And thousands of the members of the Muslim Brotherhood have been detained, they have been killed. There’ve been these show trials that have taken place over the last several months and even today we have a field marshal who has taken off his military uniform and put on civilian clothes and now he is said to be the leading candidate in the upcoming elections but the US is still very much involved in directing the domestic and foreign policy of the Egypt.

Press TV: I’d like to discuss Bahrain a little bit further here and reflect more on it, if you can Abayomi Azikiwe, in terms of the US stance. It’s really odd, now aside from Bahrain which they have the Fifth Fleet, let’s look at the way they’ve reacted, for example, let’s look at the way they have reacted to Thailand. They come out almost immediately after the coup and said that we want democracy to prevail there. But you don’t see that reaction of reaction coming on US when it comes to Egypt or when it comes to Libya, especially with Egypt. They are saying right now with Egypt; correct me if I’m wrong that it’s going through the transition to democracy. It’s not talking about government that has, I think the last count was over six hundred people that court sentenced to death penalty on. What kind of democracy are they supporting if they are talking about this that way?

Azikiwe: I believe that the situation in Egypt and other countries throughout the region represent the role of the United States in maintaining its interests in these countries. You mentioned Bahrain, the United States has a military fleet there and they were committed to maintaining the monarchy in power in Bahrain. That’s why you hear very little information inside the Unites States in regard to the corporate media about developments in Bahrain over the last three and a half years since there have been mass demonstrations, human rights violations, the murder of protesters, the detention of activists and so forth in Yemen. They want to make sure that Yemen stays with the United States. Its fear of influence, they periodically engage in drone attacks in Yemen. There was a cosmetic change in the government there in response to the mass demonstrations. But there’s been no fundamental change in the political system in Yemen.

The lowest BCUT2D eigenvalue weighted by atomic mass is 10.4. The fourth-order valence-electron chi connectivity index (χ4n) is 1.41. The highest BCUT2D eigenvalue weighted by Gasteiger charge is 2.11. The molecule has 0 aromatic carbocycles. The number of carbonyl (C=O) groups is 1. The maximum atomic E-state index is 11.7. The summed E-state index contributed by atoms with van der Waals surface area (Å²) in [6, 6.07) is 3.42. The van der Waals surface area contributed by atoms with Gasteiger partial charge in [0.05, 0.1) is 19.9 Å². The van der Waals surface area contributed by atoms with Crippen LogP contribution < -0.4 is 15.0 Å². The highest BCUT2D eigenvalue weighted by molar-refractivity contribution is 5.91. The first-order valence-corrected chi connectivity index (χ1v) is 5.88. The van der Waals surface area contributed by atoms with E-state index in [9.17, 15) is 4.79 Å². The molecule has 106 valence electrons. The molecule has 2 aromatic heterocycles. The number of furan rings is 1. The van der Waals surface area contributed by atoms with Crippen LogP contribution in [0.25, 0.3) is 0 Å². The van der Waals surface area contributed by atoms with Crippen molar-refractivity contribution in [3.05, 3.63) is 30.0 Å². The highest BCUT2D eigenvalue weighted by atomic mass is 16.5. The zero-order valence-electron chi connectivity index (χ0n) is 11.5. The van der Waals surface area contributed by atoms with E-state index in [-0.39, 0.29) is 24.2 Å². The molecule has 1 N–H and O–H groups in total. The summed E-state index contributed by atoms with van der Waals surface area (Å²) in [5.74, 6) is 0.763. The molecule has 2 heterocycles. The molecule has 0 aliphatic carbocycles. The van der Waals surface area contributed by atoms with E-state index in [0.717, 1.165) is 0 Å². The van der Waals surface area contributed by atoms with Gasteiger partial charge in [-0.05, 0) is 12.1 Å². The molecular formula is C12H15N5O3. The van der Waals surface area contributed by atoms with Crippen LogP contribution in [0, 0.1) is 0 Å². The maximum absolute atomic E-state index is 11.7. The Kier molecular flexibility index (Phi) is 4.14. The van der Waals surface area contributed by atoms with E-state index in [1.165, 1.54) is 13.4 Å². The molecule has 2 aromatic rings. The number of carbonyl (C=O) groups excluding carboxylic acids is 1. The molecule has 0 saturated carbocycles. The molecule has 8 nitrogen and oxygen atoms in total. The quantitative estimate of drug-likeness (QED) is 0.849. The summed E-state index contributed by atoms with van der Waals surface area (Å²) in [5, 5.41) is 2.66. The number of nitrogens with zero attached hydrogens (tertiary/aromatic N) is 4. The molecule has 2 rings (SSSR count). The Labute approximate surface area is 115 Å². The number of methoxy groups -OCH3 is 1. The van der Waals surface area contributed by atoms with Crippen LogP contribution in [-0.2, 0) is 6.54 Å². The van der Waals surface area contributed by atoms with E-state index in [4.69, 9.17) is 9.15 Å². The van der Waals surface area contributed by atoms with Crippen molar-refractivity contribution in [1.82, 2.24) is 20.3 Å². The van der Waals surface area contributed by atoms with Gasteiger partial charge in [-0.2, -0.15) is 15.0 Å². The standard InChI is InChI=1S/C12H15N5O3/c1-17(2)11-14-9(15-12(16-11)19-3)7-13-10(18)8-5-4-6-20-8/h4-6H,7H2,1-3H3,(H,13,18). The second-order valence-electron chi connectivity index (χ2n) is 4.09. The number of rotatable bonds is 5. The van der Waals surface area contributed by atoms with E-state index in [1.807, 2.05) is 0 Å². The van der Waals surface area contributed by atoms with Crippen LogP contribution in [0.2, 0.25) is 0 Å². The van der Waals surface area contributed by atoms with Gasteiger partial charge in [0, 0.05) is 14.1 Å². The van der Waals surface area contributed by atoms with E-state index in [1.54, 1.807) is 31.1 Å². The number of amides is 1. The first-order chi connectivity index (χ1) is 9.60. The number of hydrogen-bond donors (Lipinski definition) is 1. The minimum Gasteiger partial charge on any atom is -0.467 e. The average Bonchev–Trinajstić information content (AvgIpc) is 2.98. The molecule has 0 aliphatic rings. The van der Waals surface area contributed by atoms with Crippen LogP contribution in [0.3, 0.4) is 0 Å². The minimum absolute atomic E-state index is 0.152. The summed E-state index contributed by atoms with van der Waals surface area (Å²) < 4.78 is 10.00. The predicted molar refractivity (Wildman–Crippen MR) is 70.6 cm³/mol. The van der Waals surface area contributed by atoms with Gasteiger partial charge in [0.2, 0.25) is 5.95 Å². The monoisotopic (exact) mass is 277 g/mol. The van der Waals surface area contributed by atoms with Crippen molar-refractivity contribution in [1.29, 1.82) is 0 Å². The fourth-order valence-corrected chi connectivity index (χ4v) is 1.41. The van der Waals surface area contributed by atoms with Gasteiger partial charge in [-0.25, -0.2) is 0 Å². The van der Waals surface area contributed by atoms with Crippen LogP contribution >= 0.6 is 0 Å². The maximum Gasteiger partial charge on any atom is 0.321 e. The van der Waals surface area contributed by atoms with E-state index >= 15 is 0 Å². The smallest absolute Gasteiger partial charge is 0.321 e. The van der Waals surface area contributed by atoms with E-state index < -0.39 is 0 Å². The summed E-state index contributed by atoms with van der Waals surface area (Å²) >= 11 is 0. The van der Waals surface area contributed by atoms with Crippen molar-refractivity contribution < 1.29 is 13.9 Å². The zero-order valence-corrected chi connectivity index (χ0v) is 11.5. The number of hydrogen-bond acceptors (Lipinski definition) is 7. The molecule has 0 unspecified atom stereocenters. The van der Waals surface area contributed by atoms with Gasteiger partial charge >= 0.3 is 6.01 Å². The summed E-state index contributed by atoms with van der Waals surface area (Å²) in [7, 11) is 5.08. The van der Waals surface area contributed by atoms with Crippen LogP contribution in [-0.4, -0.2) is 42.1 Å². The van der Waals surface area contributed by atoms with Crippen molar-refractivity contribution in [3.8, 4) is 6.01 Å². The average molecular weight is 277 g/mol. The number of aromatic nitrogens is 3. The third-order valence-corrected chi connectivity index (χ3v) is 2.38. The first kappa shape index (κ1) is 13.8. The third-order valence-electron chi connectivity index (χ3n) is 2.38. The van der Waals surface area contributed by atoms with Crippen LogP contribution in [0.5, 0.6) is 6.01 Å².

The same is true of Egypt. In the 1980s, we had the AWACS program which Egypt played a very important strategic role in maintaining US aerial surveillance of developments that were going on throughout the region.

The United States operates not on the basis of human rights considerations or the need to facilitate democracy, but it is based upon their own economic and political interests in the entire region. That is what guides US foreign policy. It has very little to do with considerations involving democracy. For example, when Mr. al-Sisi took power last year the United States State Department refused to even label this as a military coup d’état and they maintained relations with Egypt. They are going to continue to maintain relations with the Egypt because they feel that if the military is in charge or forces allied with the military, they have a much better chance of maintaining control and direction of the foreign policy as well domestic policy of Egypt.


Articles by: Abayomi Azikiwe